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I have taken the entire winter off from cycling most winters.Not just one or two months,but four or five and managed to hold my own as a Colorado cat 2 roadie and cat 1 trackie.Since moving to North Idaho,the last few winters, however I have operated a spinning studio,putting on up to five classes a week.That has been my only cycling each of the last three winters and has set me up to be reasonably competitive starting in April when I finally ride outdoors after the snowboard instruction season winds down.That said,I catch up to the competition pretty quickly by towing my two boys in the burley with my fixed gear on the bike path.Also during the winter I hike the pipe ,ride alot of bumps and snowshoe a bit with other members of team I ride for.As long as you do cross training during which you are using similar muscle groups and at least for some of it,breathing hard(snowshoeing,hiking the pipe,back country hiking etc) you will not lose much and may even find you have gotten faster and more powerful.My coaching style tends to reflect the fact that most adults don't have the time to do all the miles conventional wisdom suggests.I'm 42 and have posted progressively faster road tt times on the courses up here with far fewer miles than many competitors ten or twenty years younger.Effective cross training takes many forms and can be creatively adapted to almost any busy life,so enjoy the snow while it's here!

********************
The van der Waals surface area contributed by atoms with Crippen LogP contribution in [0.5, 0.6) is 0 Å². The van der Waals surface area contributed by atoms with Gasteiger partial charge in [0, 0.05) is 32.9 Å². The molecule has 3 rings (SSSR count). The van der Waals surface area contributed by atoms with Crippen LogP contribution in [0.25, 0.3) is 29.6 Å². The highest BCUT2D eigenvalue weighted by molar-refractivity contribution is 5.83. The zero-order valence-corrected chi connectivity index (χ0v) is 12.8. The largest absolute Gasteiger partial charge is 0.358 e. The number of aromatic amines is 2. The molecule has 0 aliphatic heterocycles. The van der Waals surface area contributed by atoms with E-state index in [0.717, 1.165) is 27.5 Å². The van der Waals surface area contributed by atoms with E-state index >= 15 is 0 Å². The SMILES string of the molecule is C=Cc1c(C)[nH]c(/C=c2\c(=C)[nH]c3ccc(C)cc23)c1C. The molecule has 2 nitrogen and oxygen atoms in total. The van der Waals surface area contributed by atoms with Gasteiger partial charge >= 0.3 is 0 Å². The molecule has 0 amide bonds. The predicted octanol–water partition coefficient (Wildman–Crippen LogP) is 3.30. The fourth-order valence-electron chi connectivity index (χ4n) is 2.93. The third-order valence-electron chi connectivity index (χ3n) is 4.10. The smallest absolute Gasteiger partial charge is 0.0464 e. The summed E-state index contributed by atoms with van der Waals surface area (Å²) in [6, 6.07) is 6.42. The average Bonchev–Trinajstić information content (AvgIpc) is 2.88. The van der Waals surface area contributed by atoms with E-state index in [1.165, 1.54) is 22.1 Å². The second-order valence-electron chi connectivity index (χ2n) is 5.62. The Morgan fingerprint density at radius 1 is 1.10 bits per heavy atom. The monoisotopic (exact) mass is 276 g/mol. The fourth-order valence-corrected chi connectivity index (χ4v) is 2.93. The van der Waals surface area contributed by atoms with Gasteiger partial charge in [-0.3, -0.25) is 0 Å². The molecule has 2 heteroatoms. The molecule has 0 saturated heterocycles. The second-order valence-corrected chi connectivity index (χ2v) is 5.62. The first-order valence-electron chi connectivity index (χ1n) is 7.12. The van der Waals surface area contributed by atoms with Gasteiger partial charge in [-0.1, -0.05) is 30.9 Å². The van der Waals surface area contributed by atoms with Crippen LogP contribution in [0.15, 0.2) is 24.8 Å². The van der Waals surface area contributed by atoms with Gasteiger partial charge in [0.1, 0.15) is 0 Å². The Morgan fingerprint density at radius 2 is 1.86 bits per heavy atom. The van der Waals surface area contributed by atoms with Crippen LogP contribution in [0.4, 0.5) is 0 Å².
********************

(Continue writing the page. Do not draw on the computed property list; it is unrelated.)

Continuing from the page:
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Go for a short but intense bike, run or nordic ski early in the morning prior to your carving session, use the carve as a cool down. Fastskiguy, congrats on the transiowa, that looks brutalis maximus monotinus.

plus one on both counts! Twice a week the spinning classes I instruct are at 6:30 am and set me up for the snowboard day nicely,warming up and lossening my joints and muscles:also twice a week I put on two classes at 6:00 pm and those are of similar benefit but also help serve to stimulate repair of the damage done by snowboarding on those days.